THIS week I would like to focus on the impact of the Trans-Pacific Partnership Agreement (TPPA) on trade unions and workers.
If Malaysia ratifies the TPPA, we will for the first time have a free trade agreement that has a labour chapter that requires Malaysia to integrate the principles of the 1998 International Labour Organisation (ILO) Declaration into our laws. Of particular interest is freedom of association, right to collective bargaining and right to strike.
Long have I complained that our current laws relating to trade unions are stifling, draconian and severely limits the effectiveness of the trade union movement in the country.
As a result only 2% of private workers are members of trade unions while wages constitute only 32% of GDP and have fallen way below productivity growth.
This in turn reduces domestic consumption and puts a damper on business prospects and economic growth.
To ratify the TPPA, Malaysia shall enact legal and institutional reforms to amend existing laws and practices to be line with labour rights as stated in the ILO Declaration prior to the date of entry into the TPPA. These reforms are to:
1. Ensure that trade unions have a right to judicial review of administrative decisions regarding trade union registration, suspension, withdrawal or cancellation of trade union registration; and determinations of strike illegality.
2. Ensure that decisions of the Minister are subject to judicial review.
3. Remove the discretion of the Director General of Trade Unions (DGTU) to refuse to register a trade union or cancel the registration when another exists, and replace it with a process for determining representation of workers for the purposes of collective bargaining in a particular establishment, trade, occupation, or industry.
4. Remove the discretion of the DGTU to cancel a trade union’s registration and to limit cancellation of a trade union’s registration only to serious breaches of law.
5. Remove the limitation on forming a union in only a “similar” trade, occupation or industry.
6. Remove the prohibitions on dismissed, suspended and retired workers remaining as union members.
7. Remove broad restrictions on the scope of collective bargaining, including the restrictions on terms and conditions of employment.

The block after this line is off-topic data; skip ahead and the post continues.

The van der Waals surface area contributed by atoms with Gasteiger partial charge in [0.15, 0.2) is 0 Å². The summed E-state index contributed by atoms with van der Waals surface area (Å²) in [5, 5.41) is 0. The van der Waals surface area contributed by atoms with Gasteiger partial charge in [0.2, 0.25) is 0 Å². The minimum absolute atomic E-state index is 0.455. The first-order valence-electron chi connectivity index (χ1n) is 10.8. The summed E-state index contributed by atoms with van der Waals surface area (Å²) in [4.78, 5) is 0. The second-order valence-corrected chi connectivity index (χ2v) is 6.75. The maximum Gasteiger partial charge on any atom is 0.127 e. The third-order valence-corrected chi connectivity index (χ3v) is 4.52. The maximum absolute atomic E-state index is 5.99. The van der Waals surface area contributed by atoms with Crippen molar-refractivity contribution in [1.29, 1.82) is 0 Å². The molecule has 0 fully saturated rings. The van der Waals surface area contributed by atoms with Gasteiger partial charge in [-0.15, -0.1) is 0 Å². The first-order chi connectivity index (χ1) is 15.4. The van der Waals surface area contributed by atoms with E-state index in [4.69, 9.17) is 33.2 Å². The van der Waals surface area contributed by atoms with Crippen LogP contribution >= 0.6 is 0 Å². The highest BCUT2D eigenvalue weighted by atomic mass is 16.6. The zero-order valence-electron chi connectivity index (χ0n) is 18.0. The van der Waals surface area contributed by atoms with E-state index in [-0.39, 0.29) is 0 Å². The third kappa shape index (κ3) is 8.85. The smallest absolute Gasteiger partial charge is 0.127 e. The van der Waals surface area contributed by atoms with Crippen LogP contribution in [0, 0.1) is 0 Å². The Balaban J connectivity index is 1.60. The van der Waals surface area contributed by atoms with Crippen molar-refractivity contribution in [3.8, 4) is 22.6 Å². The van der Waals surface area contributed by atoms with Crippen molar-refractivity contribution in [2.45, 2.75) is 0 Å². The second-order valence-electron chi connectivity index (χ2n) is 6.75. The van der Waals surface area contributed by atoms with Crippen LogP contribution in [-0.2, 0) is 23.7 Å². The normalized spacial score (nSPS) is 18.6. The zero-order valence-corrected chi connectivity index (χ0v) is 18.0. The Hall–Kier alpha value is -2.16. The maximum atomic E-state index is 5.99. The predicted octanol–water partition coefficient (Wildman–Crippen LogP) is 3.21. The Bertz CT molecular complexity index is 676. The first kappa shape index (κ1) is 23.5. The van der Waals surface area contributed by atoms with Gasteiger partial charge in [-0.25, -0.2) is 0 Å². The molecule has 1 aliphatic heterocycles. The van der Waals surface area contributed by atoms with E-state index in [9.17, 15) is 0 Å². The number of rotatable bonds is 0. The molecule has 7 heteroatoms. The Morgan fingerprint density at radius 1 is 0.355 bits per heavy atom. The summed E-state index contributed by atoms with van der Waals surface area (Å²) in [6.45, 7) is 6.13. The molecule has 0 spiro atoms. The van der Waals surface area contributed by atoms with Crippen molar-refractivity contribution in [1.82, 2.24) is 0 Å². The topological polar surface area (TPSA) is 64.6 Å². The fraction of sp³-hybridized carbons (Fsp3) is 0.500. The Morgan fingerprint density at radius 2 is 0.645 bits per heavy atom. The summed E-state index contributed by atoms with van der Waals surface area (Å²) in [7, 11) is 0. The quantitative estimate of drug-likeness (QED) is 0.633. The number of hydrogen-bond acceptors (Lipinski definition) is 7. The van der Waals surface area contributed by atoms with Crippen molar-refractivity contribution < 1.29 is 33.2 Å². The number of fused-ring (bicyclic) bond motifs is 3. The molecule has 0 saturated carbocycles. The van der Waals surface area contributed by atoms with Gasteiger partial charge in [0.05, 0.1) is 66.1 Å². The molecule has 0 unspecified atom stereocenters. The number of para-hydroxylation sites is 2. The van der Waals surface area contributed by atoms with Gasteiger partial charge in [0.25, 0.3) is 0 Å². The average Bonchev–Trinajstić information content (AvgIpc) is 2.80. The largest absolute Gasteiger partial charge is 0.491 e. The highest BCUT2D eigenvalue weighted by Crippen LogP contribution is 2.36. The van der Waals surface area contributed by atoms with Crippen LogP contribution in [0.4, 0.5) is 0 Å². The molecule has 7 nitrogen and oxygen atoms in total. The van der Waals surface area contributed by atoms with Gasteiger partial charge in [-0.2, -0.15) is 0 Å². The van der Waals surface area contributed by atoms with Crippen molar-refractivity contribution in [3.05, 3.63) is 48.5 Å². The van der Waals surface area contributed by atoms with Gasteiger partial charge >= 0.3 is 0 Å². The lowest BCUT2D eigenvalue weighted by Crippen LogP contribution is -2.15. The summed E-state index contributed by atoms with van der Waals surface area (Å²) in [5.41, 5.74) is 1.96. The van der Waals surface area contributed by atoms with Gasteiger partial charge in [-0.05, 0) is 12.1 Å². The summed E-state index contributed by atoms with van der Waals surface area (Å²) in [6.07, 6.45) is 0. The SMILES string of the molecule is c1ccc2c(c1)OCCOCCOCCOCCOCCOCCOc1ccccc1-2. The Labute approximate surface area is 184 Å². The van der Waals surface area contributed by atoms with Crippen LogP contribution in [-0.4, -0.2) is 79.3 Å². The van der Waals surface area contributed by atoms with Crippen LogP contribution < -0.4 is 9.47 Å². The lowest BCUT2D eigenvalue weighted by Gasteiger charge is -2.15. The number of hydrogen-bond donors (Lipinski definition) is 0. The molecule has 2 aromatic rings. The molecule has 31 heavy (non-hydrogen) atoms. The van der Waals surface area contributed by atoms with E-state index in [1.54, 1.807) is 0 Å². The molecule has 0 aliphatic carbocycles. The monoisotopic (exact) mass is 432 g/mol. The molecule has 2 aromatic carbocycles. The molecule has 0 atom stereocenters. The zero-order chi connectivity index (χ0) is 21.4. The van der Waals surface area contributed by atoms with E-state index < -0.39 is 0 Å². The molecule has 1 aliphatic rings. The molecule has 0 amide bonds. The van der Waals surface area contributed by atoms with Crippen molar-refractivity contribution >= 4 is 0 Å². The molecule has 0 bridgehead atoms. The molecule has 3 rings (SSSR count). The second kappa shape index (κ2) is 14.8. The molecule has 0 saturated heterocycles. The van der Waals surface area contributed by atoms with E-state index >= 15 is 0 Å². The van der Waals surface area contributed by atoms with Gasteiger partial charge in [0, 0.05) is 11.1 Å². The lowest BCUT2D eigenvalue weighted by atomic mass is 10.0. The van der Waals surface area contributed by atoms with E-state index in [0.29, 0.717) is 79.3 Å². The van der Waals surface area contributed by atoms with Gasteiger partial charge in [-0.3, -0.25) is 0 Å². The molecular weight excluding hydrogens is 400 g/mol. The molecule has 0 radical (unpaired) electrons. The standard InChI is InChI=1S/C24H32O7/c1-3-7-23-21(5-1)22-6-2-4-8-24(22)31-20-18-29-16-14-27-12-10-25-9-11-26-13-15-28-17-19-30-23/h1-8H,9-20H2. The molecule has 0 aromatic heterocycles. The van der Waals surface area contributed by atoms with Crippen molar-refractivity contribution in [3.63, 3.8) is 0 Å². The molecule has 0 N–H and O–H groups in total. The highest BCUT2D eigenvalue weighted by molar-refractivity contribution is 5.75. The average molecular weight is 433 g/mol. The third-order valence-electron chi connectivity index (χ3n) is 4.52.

8. Relax the quorum required to carry out strikes.
9. Limit the discretion of the DGTU in determining whether a strike would contravene provisions of law.
10. Remove penal sanctions for peaceful strikes, regardless of whether such strikes are inconsistent with the Industrial Relations Act.
11. Limit the range of industries in which strikes are prohibited on the basis that the industries are essential services.
12. Ensure that the use of subcontracting or outsourcing is not used to circumvent the rights of association or collective bargaining; and require that subcontracting and outsourcing arrangements be made in writing, and be subject to verification by the Human Resources Ministry.
13. Undertake necessary institutional changes and capacity building to implement the amended statutes and regulations; expanding and adequately training labour inspectors and relevant criminal system authorities to effectively enforce the amended statutes and regulations; and providing the necessary resources to implement these changes.
14. Require the Enforcement Agencies Integrity Commission (EAIC) to report biannually statistics on the number of complaints received, investigations conducted and final disposition or remediation of those investigations that involve foreign workers.
15. Launch an outreach programme on the legal and institutional changes to inform and educate stakeholders, including employers and workers, of their rights and responsibilities under new laws, as well as related remedies and courses of action available to enforce those rights.
With the current stifling labour laws, our SMEs and businesses are not competitive as they rely on low-wage, low-cost, labour-intensive and therefore low-innovation business models.
There is a general concern among both trade unions and employers that compliance with the labour chapter will lead to multiplicity of unions. However, Malaysia already has multiplicity of unions as we have almost 1,000 unions, most of which are registered arbitrarily by the DGTU. Some have fewer than 15 members.
Experience in other countries suggests that within a very short time, most unions will consolidate and merge into industry-based unions.
Regulations can be adopted to verify which union has the majority to qualify as the sole bargaining unit for the employees. So employers will negotiate with one union, not multiple ones as feared by employers.
As can be seen, the required amendments also does NOT give absolute freedom on the right to strike. It does not protect abuses and failure to comply with reasonable requirements regarding lawfulness, and acts of a criminal nature will still be subject to relevant laws.
Adopting the labour chapter will also help to prevent anti-union discriminatory practices in Sarawak.
For the reasons above, I believe that the TPPA will have a positive impact on Malaysian workers in particular and the nation as a whole.
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